If we disagree with someone, we typically view the other person as more influenced by bias than are we. That perception of bias can be a monumental obstacle to conflict resolution. But what to do about perception bias? In their chapter "Bias Perception and the Spiral of Conflict," in Ideology, Psychology, and Law, Kathleen Kennedy and Emily Pronin suggest three methods of increasing success in conflict resolution and lessening the influence of this conflict spiral. All three are briefly summarized in this blog post at Law and Mind.
Of course, the one that most caught my attention was that related to self-awareness, a common theme around this blog and Brains on Purpose.
2. Introspective education – This strategy works to induce individuals to see themselves as less objective. By recognizing their own capacity for bias, individuals might be better equipped to resolve their conflicts peacefully once they realize that the other side, while biased, is no more biased than oneself and, therefore, likely has some rational reasons for believing what they believe. A mediator can implement this strategy by educating individuals on the psychology of implicit biases and providing them with concrete demonstrations of their own implicit attitudes (by administering the IAT [different link], for example).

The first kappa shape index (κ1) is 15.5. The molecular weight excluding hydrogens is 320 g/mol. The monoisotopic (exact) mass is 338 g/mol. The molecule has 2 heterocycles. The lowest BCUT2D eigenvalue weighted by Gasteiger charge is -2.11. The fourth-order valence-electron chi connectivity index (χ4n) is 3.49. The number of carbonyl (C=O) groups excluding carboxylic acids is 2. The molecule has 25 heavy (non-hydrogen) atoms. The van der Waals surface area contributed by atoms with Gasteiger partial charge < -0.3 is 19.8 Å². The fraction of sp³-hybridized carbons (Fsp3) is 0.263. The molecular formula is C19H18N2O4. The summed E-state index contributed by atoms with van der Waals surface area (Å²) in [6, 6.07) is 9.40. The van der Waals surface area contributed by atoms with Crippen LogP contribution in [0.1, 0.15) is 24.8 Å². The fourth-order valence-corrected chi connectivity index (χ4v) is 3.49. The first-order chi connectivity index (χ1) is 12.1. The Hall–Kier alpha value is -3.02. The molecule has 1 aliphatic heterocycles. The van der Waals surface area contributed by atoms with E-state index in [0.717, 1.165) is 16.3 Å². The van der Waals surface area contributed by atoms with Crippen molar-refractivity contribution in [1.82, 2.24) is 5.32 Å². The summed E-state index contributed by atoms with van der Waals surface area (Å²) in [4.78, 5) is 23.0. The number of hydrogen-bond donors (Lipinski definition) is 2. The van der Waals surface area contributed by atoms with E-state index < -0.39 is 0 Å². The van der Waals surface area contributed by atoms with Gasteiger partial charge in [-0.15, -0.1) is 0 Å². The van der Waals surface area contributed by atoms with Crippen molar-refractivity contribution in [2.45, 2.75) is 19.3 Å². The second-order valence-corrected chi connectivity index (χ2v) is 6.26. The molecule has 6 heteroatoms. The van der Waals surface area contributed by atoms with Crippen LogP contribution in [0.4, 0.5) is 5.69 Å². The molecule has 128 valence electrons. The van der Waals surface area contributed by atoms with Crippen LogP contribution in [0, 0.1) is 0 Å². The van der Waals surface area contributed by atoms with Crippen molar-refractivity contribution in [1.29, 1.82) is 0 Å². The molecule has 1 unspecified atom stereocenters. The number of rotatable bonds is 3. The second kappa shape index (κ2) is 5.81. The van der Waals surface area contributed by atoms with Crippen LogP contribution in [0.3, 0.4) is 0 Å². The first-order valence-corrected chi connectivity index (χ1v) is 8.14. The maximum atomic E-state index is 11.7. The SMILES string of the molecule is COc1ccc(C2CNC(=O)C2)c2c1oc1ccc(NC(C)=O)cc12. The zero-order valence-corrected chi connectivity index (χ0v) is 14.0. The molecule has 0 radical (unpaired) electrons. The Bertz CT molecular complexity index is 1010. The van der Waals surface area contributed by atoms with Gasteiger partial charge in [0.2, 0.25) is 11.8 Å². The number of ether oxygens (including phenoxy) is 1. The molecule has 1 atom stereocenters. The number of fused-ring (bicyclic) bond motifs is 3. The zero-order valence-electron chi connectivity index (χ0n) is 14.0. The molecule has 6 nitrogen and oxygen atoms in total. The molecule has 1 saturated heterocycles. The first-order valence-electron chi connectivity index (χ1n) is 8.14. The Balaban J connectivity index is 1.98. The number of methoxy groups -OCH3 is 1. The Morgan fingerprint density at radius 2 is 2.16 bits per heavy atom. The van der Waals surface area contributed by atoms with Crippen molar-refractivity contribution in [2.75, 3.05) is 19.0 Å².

The Implicit Association Test IAT has come under a lot of criticism (see, e.g., this article) and I would not recommend it as a method of increasing awareness of bias. However, increasing the self-awareness of parties to a dispute can be very helpful. The role of the mediator in educating parties about concepts such as bias perception and other components of self-awareness (i.e., how their brains and minds operate in conflict) is not agreed upon among mediators. Many think that kind of education is outside the purview of the conflict professional. What do you think?